Brain’s map cells win three scientists Nobel Prize

Guest post by Tina Hesman Saey

The discovery of brain cells that provide a sort of “inner GPS” has been awarded the Nobel Prize for physiology or medicine.

Half of the prize goes to John O’Keefe of University College London. In 1971, he found that “place cell” neurons in the brain’s memory center become active when rats are in certain positions in a maze. Other place cells become active when rats are at different positions. He concluded that place cells form a map of the room.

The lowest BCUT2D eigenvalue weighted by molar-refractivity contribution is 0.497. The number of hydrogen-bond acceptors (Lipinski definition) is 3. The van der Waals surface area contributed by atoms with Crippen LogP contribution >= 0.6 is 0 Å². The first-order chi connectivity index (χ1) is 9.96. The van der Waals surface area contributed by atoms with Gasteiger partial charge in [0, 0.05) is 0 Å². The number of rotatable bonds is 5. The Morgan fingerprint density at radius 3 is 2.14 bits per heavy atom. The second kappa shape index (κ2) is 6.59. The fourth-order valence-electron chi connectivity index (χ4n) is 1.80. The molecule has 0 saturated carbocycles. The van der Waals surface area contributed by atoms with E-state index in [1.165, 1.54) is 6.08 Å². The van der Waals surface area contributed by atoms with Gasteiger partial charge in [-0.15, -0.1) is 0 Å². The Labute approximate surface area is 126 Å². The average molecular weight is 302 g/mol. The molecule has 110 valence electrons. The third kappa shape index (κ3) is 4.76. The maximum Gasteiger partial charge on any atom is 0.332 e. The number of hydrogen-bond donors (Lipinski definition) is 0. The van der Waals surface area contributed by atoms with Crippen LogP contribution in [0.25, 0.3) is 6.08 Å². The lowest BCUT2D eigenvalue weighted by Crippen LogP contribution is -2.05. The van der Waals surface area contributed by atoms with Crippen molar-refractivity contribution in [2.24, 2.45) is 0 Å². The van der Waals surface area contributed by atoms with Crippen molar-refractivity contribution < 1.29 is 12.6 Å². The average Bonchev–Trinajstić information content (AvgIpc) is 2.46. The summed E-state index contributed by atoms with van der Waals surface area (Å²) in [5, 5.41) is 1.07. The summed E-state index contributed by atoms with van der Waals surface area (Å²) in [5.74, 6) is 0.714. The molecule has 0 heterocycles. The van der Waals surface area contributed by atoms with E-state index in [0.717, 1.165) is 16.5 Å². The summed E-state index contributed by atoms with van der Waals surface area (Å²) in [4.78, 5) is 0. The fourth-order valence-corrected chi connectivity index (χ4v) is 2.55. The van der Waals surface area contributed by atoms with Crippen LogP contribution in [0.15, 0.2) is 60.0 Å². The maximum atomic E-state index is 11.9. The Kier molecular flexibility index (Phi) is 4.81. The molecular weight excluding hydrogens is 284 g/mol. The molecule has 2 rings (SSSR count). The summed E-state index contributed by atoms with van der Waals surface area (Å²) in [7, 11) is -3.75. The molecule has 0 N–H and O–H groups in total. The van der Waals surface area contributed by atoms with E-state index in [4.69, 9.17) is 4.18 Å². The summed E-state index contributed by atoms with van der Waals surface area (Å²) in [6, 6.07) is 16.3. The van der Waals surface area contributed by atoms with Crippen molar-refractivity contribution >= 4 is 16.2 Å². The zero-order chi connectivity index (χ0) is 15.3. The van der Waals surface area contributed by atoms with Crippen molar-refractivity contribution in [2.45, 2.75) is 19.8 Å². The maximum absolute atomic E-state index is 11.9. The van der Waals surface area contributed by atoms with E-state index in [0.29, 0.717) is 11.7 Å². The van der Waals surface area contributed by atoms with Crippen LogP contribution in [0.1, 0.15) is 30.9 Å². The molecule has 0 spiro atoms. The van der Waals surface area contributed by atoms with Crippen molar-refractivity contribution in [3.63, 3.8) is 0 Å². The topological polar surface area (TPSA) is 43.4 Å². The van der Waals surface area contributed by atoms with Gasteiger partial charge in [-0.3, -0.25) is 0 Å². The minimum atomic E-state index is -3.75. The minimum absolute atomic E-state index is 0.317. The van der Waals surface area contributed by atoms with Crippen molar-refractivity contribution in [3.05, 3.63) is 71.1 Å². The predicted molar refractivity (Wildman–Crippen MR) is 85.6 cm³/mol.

The second half of the prize is shared by May-Britt Moser and Edvard Moser, who in 2005 found “grid cells” in the brain area called the entorhinal cortex. These grid cells lay out coordinates and become active when an animal passes through certain positions. Together with place cells, grid cells create an inner map of the external environment. The Mosers, who work at the the Norwegian University of Science and Technology in Trondheim, are the fifth married couple to share a Nobel prize.

Humans have recently been found to have the same type of navigation system.

A more in-depth story on the Nobel-winning research will be posted later today.

Update, 2:00 p.m.: Our in-depth story is now posted.

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